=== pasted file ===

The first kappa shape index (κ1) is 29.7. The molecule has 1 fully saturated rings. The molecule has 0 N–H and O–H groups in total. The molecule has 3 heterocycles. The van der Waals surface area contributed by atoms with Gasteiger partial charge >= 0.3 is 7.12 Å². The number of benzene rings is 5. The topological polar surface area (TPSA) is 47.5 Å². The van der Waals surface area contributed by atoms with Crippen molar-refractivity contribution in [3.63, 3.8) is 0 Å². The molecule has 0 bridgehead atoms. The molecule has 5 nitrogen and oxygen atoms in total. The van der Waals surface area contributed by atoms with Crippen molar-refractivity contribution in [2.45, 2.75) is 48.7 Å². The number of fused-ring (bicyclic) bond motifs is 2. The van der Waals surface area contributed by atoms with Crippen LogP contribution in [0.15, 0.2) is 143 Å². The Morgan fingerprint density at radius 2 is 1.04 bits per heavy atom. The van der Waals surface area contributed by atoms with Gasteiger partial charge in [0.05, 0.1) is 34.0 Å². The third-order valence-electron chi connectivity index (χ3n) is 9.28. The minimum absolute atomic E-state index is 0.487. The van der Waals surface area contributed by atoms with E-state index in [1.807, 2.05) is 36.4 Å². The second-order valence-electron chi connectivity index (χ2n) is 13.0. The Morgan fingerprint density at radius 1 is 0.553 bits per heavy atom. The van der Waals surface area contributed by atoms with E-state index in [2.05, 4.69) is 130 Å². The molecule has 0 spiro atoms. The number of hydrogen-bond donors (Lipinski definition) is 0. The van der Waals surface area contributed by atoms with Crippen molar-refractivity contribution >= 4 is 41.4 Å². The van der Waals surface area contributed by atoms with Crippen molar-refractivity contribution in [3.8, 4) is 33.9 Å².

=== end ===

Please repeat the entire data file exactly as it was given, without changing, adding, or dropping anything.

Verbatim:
The first kappa shape index (κ1) is 29.7. The molecule has 1 fully saturated rings. The molecule has 0 N–H and O–H groups in total. The molecule has 3 heterocycles. The van der Waals surface area contributed by atoms with Gasteiger partial charge >= 0.3 is 7.12 Å². The number of benzene rings is 5. The topological polar surface area (TPSA) is 47.5 Å². The van der Waals surface area contributed by atoms with Crippen molar-refractivity contribution in [3.63, 3.8) is 0 Å². The molecule has 0 bridgehead atoms. The molecule has 5 nitrogen and oxygen atoms in total. The van der Waals surface area contributed by atoms with Crippen molar-refractivity contribution in [2.45, 2.75) is 48.7 Å². The number of fused-ring (bicyclic) bond motifs is 2. The van der Waals surface area contributed by atoms with Crippen LogP contribution in [0.15, 0.2) is 143 Å². The Morgan fingerprint density at radius 2 is 1.04 bits per heavy atom. The van der Waals surface area contributed by atoms with Gasteiger partial charge in [0.05, 0.1) is 34.0 Å². The third-order valence-electron chi connectivity index (χ3n) is 9.28. The minimum absolute atomic E-state index is 0.487. The van der Waals surface area contributed by atoms with E-state index in [1.807, 2.05) is 36.4 Å². The second-order valence-electron chi connectivity index (χ2n) is 13.0. The Morgan fingerprint density at radius 1 is 0.553 bits per heavy atom. The van der Waals surface area contributed by atoms with E-state index in [2.05, 4.69) is 130 Å². The molecule has 0 spiro atoms. The number of hydrogen-bond donors (Lipinski definition) is 0. The van der Waals surface area contributed by atoms with Crippen molar-refractivity contribution >= 4 is 41.4 Å². The van der Waals surface area contributed by atoms with Crippen molar-refractivity contribution in [3.8, 4) is 33.9 Å².